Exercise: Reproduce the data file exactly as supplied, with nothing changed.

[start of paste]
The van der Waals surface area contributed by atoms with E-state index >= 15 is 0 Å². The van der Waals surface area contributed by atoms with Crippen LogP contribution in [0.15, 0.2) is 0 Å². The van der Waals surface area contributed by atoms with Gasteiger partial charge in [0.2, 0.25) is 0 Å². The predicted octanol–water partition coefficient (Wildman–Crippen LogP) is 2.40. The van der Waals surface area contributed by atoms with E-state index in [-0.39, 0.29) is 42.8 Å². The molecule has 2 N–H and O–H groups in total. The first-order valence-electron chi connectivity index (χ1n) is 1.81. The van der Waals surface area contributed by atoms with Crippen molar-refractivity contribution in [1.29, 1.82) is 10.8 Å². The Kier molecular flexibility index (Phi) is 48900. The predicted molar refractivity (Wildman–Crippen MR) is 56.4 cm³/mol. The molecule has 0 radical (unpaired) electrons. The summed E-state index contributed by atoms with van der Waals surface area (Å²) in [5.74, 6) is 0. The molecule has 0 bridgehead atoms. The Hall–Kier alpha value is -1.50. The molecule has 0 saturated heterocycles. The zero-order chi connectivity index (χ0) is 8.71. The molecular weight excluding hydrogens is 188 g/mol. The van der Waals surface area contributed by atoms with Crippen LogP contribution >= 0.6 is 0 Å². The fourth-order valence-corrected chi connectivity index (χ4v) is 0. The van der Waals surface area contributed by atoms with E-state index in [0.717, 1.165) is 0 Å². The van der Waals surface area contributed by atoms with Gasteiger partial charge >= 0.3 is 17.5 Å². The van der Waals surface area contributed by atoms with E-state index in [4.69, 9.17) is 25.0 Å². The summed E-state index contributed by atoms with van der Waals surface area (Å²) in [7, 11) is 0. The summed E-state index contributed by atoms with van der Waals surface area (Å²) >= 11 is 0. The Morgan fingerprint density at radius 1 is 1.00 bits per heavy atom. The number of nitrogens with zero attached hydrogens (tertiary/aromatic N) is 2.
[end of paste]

The van der Waals surface area contributed by atoms with E-state index >= 15 is 0 Å². The van der Waals surface area contributed by atoms with Crippen LogP contribution in [0.15, 0.2) is 0 Å². The van der Waals surface area contributed by atoms with Gasteiger partial charge in [0.2, 0.25) is 0 Å². The predicted octanol–water partition coefficient (Wildman–Crippen LogP) is 2.40. The van der Waals surface area contributed by atoms with E-state index in [-0.39, 0.29) is 42.8 Å². The molecule has 2 N–H and O–H groups in total. The first-order valence-electron chi connectivity index (χ1n) is 1.81. The van der Waals surface area contributed by atoms with Crippen molar-refractivity contribution in [1.29, 1.82) is 10.8 Å². The Kier molecular flexibility index (Phi) is 48900. The predicted molar refractivity (Wildman–Crippen MR) is 56.4 cm³/mol. The molecule has 0 radical (unpaired) electrons. The summed E-state index contributed by atoms with van der Waals surface area (Å²) in [5.74, 6) is 0. The molecule has 0 bridgehead atoms. The Hall–Kier alpha value is -1.50. The molecule has 0 saturated heterocycles. The zero-order chi connectivity index (χ0) is 8.71. The molecular weight excluding hydrogens is 188 g/mol. The van der Waals surface area contributed by atoms with Crippen LogP contribution >= 0.6 is 0 Å². The fourth-order valence-corrected chi connectivity index (χ4v) is 0. The van der Waals surface area contributed by atoms with E-state index in [0.717, 1.165) is 0 Å². The van der Waals surface area contributed by atoms with Gasteiger partial charge >= 0.3 is 17.5 Å². The van der Waals surface area contributed by atoms with E-state index in [4.69, 9.17) is 25.0 Å². The summed E-state index contributed by atoms with van der Waals surface area (Å²) in [7, 11) is 0. The summed E-state index contributed by atoms with van der Waals surface area (Å²) >= 11 is 0. The Morgan fingerprint density at radius 1 is 1.00 bits per heavy atom. The number of nitrogens with zero attached hydrogens (tertiary/aromatic N) is 2.